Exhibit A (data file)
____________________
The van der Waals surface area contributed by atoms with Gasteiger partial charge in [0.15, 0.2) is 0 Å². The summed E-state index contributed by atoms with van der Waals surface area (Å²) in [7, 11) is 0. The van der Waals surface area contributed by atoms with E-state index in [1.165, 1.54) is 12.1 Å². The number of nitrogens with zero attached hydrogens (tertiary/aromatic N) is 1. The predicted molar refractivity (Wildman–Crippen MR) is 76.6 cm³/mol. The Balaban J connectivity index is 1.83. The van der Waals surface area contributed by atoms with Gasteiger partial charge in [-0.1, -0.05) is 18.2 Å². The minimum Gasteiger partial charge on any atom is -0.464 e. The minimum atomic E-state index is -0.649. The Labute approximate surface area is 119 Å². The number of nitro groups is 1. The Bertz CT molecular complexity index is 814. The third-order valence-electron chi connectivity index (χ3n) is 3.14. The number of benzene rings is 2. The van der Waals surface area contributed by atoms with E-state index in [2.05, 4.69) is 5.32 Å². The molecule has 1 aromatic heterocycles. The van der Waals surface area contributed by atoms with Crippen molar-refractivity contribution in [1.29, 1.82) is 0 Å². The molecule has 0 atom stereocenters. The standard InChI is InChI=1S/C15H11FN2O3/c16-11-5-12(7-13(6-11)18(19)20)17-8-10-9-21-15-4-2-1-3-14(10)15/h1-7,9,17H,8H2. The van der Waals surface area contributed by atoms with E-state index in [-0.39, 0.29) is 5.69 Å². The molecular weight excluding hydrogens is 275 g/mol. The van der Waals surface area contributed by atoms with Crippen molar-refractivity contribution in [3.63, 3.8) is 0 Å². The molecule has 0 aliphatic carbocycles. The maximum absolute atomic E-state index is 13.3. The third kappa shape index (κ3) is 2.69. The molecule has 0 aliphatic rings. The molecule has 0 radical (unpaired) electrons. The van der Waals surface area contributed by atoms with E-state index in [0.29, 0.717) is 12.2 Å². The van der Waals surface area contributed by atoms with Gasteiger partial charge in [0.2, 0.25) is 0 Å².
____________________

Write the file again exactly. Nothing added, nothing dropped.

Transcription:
The van der Waals surface area contributed by atoms with Gasteiger partial charge in [0.15, 0.2) is 0 Å². The summed E-state index contributed by atoms with van der Waals surface area (Å²) in [7, 11) is 0. The van der Waals surface area contributed by atoms with E-state index in [1.165, 1.54) is 12.1 Å². The number of nitrogens with zero attached hydrogens (tertiary/aromatic N) is 1. The predicted molar refractivity (Wildman–Crippen MR) is 76.6 cm³/mol. The Balaban J connectivity index is 1.83. The van der Waals surface area contributed by atoms with Gasteiger partial charge in [-0.1, -0.05) is 18.2 Å². The minimum Gasteiger partial charge on any atom is -0.464 e. The minimum atomic E-state index is -0.649. The Labute approximate surface area is 119 Å². The number of nitro groups is 1. The Bertz CT molecular complexity index is 814. The third-order valence-electron chi connectivity index (χ3n) is 3.14. The number of benzene rings is 2. The van der Waals surface area contributed by atoms with E-state index in [2.05, 4.69) is 5.32 Å². The molecule has 1 aromatic heterocycles. The van der Waals surface area contributed by atoms with Crippen molar-refractivity contribution in [1.29, 1.82) is 0 Å². The molecule has 0 atom stereocenters. The standard InChI is InChI=1S/C15H11FN2O3/c16-11-5-12(7-13(6-11)18(19)20)17-8-10-9-21-15-4-2-1-3-14(10)15/h1-7,9,17H,8H2. The van der Waals surface area contributed by atoms with E-state index in [-0.39, 0.29) is 5.69 Å². The molecular weight excluding hydrogens is 275 g/mol. The van der Waals surface area contributed by atoms with Crippen molar-refractivity contribution in [3.63, 3.8) is 0 Å². The molecule has 0 aliphatic carbocycles. The maximum absolute atomic E-state index is 13.3. The third kappa shape index (κ3) is 2.69. The molecule has 0 aliphatic rings. The molecule has 0 radical (unpaired) electrons. The van der Waals surface area contributed by atoms with E-state index in [0.29, 0.717) is 12.2 Å². The van der Waals surface area contributed by atoms with Gasteiger partial charge in [0.2, 0.25) is 0 Å².